Deep into spring and through with April, I look back to discover moments that quietly slipped by to be some of the easiest to make out. Like rainfall on the second to last night in Amsterdam en route to purchase tickets for the Rijksmuseum, or the bartender briskly correcting my pronunciation of “La Chouffe” at the historic Café Pieper. I see too many cups of pitch black coffee, far too many miles on my car, and picture frames on my bookshelf that now house Van Gogh’s Roses and Beetle and Cypresses and Two Women. I see an 8-year-old on a swing set who asks, “Have you ever made up an animal?” to which I answer, “Have you?” because the little experience I have with children informs me that it is easier to have them talk than listen. “Yeah! A lot! All the time!”
I see my last copy of the New York Times followed by my first issue of The New Yorker. For weeks, each day’s delivery of the Times remained in its plastic blue sleeve, arriving only to join its predecessors in a pile by the door. The pile grew, each delivery adding its own variation on dirt and rain, and I saw the gradual decay of what was important a day ago, a week ago, two weeks ago, and it was not only depressing but also confusing. What is important to know, remember or revisit? After canceling my subscription, I felt a pang of guilt when on my bank statement I noticed a $2.13 reimbursement for what remained of it, as print media may soon be gone and I think I will miss it. A subscription to The New Yorker is my way to make amends. Theatre openings, museum exhibits and restaurant reviews all reflect New York City, which is of little practical use yet rewarding to read, a reminder that on any given night there are countless variations on person and place, swirls of activity sending up dust clouds across the city, all cities, yours and mine. Then the flip side to consider, everything that takes place within the quiet and unseen. Taking it all in “makes you seem very small, and if you have difficult things in your life it is nice to think that they are what is called negligible, which means that they are so small you don’t have to take them into account when you are calculating something.” The character in The Curious Incident of the Dog in the Night-Time is referring to the stars, though it rings true for the city as well.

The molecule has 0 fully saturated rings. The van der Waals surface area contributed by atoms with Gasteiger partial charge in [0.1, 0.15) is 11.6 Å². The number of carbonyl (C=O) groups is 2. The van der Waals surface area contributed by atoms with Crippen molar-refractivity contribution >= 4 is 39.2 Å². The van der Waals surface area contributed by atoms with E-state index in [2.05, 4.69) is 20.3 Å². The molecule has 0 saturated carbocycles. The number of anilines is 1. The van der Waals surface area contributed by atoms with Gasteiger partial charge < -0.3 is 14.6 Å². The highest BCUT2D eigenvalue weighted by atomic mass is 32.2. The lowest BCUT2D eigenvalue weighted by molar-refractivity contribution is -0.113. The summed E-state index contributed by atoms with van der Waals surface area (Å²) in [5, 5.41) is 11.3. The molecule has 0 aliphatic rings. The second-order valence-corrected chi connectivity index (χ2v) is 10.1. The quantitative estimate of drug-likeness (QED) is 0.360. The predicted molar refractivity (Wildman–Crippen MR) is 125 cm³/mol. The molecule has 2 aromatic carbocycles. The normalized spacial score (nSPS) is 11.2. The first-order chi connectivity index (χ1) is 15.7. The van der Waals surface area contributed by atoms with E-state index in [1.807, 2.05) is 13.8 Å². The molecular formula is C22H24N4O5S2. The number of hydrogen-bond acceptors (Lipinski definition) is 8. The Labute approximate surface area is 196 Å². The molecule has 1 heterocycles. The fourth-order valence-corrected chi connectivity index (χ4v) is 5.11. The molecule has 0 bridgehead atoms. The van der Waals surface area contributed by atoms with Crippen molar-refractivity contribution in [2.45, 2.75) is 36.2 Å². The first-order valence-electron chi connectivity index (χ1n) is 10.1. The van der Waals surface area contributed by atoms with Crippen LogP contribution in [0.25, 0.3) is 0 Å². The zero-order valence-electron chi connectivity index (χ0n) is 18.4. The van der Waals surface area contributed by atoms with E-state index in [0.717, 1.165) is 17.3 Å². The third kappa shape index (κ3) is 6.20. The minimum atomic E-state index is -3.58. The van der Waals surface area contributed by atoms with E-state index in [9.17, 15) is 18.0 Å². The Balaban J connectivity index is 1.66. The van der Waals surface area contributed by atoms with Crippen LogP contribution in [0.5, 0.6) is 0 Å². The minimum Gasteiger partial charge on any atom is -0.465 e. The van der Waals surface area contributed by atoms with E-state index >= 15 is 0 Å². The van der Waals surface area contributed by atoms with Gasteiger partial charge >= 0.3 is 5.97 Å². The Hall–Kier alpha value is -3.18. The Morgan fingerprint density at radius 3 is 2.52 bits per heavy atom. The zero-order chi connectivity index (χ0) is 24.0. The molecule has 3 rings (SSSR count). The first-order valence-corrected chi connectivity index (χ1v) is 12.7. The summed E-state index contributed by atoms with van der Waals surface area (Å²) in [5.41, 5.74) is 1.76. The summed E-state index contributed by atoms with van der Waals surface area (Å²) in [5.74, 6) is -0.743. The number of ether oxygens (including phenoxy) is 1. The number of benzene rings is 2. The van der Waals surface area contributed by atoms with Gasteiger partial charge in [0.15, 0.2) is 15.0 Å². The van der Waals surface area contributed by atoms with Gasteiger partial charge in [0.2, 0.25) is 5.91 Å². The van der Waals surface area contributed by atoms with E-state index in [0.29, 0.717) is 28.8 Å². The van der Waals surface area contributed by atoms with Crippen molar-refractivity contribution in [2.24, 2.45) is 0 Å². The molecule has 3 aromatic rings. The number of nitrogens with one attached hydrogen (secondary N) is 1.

I also see roses, roses of colors I’ve never seen growing all around. Amber Flush, Evelyn and Iceberg are some of the varieties I’ve seen if I did my homework right, though pinpointing the name of any given rose has never satisfied me nearly as simply admiring one. Despite their abundance, roses appear rare and precious, more on par with gold and platinum than their floral counterparts. I often encounter them in such rigid contexts, alongside baby’s breath and tied together with a bow, obliged to admire or sympathize or congratulate, depending on the occasion. But this spring, my first in Sonoma, I encounter them most often growing in the front yard. I can see roses through no less than four windows, often blurred by the breeze, buds alongside blooms and colors ranging from pastel to neon. Upon closer inspection, I see stems lined with thorns and spiders tucked deep beneath petals. Everything is alive and in spring it is felt. Let May pick up where April left off, roses abound.